SCHIESS: The search for avocets nesting in local marshes
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While the female American Avocet was faking an injury, the male was flying around my head trying to draw me from the shoreline of a pond near Roberts. Soon both took to the air reminding me of the Japanese attack at Pearl Harbor during World War II.
They finally landed gracefully on the breeze riffled water and I noticed a cotton ball image of a newly hatched chick paddling out to the parents. Two more with their miniature upturned bills joined the trio working their way to an island in the pond. As I moved to the edge of the water, both parents attack again, sounding off in their toughest avocet voices that were not tough at all.
Once the chicks made it to the island, I was no longer a worry for the parents and they went about gathering nymphs and worms for the chicks to eat. When a Black-crowned night heron showed up, the parents went into full blown attack and soon sent the omnivore looking for other prey.
Avocets generally lay from three to four eggs in a grass lined depression in sand or a mud flats where both the male and female incubate the eggs and care for the offspring. The chicks are precocial, meaning they can swim and run almost immediately after hatching, but it takes them a month before they can fly.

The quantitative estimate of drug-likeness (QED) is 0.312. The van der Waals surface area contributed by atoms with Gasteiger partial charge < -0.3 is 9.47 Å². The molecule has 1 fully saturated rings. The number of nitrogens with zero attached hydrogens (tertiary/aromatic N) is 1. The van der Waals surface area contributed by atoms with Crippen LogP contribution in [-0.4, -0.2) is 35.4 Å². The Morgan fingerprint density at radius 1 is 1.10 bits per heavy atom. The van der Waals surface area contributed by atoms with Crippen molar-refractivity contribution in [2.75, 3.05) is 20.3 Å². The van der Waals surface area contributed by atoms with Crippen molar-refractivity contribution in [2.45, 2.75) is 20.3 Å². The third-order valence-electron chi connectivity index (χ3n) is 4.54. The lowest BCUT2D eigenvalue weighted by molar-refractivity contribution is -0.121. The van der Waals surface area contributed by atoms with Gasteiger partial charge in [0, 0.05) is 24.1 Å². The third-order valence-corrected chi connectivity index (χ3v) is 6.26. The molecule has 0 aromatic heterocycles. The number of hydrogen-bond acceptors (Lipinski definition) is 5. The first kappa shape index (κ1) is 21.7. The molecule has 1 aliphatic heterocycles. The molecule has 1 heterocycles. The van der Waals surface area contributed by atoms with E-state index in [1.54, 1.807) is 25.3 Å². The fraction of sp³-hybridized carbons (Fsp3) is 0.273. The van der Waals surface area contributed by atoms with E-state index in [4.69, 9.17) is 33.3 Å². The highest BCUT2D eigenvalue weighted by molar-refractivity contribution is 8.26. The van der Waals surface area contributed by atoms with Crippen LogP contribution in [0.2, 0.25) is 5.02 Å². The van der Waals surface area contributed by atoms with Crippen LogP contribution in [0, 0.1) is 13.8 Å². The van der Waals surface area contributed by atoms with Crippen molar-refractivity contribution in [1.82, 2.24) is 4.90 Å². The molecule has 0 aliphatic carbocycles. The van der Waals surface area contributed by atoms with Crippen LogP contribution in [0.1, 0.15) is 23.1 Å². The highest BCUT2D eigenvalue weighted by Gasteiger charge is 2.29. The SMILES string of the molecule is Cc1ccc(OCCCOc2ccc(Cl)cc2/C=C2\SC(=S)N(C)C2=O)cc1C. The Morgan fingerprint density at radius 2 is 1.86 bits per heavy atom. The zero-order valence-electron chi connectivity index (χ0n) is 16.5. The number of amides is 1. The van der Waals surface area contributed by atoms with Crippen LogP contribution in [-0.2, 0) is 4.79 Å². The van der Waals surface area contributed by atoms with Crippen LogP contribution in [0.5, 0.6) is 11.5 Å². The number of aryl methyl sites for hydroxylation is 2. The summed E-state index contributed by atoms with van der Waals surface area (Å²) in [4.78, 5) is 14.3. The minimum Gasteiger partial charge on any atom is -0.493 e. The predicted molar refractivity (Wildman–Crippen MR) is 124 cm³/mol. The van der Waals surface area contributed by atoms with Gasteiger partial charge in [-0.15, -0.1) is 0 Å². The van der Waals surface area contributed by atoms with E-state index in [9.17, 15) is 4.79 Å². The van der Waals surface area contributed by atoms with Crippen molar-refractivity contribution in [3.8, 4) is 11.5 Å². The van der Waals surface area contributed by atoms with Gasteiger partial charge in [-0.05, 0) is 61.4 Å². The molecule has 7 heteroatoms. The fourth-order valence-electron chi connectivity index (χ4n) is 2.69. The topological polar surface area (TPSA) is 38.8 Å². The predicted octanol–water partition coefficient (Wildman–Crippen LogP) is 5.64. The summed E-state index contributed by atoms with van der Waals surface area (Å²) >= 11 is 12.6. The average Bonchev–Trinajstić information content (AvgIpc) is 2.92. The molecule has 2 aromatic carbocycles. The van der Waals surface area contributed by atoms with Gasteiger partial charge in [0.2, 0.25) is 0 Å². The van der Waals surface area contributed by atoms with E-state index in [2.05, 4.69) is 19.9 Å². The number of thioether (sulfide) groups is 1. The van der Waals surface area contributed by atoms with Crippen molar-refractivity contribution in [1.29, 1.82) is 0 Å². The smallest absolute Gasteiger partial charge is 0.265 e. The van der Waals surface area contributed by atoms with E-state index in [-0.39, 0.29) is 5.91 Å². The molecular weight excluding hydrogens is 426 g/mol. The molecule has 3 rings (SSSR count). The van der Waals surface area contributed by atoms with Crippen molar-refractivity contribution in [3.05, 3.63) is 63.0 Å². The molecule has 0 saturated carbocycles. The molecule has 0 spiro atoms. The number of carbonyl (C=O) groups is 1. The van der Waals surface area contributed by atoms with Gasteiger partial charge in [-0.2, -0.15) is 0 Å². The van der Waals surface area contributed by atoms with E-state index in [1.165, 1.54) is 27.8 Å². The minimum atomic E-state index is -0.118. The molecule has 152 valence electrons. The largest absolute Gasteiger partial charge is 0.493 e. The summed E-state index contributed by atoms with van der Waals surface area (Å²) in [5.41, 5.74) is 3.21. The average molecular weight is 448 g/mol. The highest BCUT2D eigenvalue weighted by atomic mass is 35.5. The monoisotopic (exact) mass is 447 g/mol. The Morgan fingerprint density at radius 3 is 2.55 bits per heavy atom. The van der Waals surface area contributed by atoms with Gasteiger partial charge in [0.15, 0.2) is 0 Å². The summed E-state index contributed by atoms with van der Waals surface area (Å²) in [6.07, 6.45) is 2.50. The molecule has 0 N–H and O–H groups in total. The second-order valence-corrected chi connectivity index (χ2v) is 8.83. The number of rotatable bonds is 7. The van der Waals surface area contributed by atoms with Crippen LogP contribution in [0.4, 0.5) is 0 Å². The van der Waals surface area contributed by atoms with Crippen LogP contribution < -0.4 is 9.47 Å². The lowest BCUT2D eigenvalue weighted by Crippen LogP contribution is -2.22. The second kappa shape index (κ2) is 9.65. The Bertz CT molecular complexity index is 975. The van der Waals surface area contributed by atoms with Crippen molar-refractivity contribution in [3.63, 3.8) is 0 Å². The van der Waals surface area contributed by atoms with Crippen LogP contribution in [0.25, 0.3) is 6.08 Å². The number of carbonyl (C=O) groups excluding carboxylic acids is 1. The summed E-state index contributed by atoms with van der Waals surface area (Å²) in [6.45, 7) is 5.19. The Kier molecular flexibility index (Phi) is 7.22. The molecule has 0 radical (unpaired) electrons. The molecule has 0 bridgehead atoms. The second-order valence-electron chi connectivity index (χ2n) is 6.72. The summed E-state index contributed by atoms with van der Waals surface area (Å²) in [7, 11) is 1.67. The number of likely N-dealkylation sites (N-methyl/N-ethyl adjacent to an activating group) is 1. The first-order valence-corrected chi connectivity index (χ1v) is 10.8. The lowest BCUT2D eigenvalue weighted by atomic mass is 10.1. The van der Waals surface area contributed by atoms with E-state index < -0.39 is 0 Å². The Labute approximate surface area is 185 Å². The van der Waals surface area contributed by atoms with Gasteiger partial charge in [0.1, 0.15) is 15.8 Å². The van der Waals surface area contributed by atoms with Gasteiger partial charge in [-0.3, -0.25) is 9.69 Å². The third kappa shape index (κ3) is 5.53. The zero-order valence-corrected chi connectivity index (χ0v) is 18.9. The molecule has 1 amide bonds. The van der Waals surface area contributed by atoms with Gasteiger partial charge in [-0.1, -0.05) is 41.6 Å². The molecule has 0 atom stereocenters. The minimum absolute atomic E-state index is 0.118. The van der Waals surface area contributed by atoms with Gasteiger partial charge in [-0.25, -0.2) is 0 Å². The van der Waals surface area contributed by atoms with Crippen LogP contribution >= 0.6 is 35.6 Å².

These beautiful birds will nest in large colonies, but this pair and most that nest in southeastern Idaho nest in pairs or small scattered groups. In the early spring large flocks migrate through the large area marshes and flooded fields but only a few pair will nest at Market Lake, Mud Lake and Camas National Wildlife Refuge.
Their spring plumage are mostly black and white with a rusty-red head and neck with the color turning a grayish white during the winter. The young will not get the reddish head and neck until they are a year old. Their black bill is upturned with the male’s bill less curved than the females. The bill is used to stir up the underwater vegetation making the water bugs, snails and worms available for the bird’s preferred food. They will also feed on seeds and some aquatic plants.
Most of the avocets winter in California and Texas moving north to Canada and Minnesota to nest.
When approached while migrating, they will either run or fly away but when protecting chicks, they become very aggressive. Some of my favorite photos of them are when they are migrating in groups and perform aerodynamic patterns in the early morning light.
Many of the trails through marshlands that have been closed at Mud Lake, Market Lake and Camas NWR will open on July 15 as most nesting will been done. Slow hikes along the dikes will reveal families of birds growing up and you may even be subject to an aerial assault.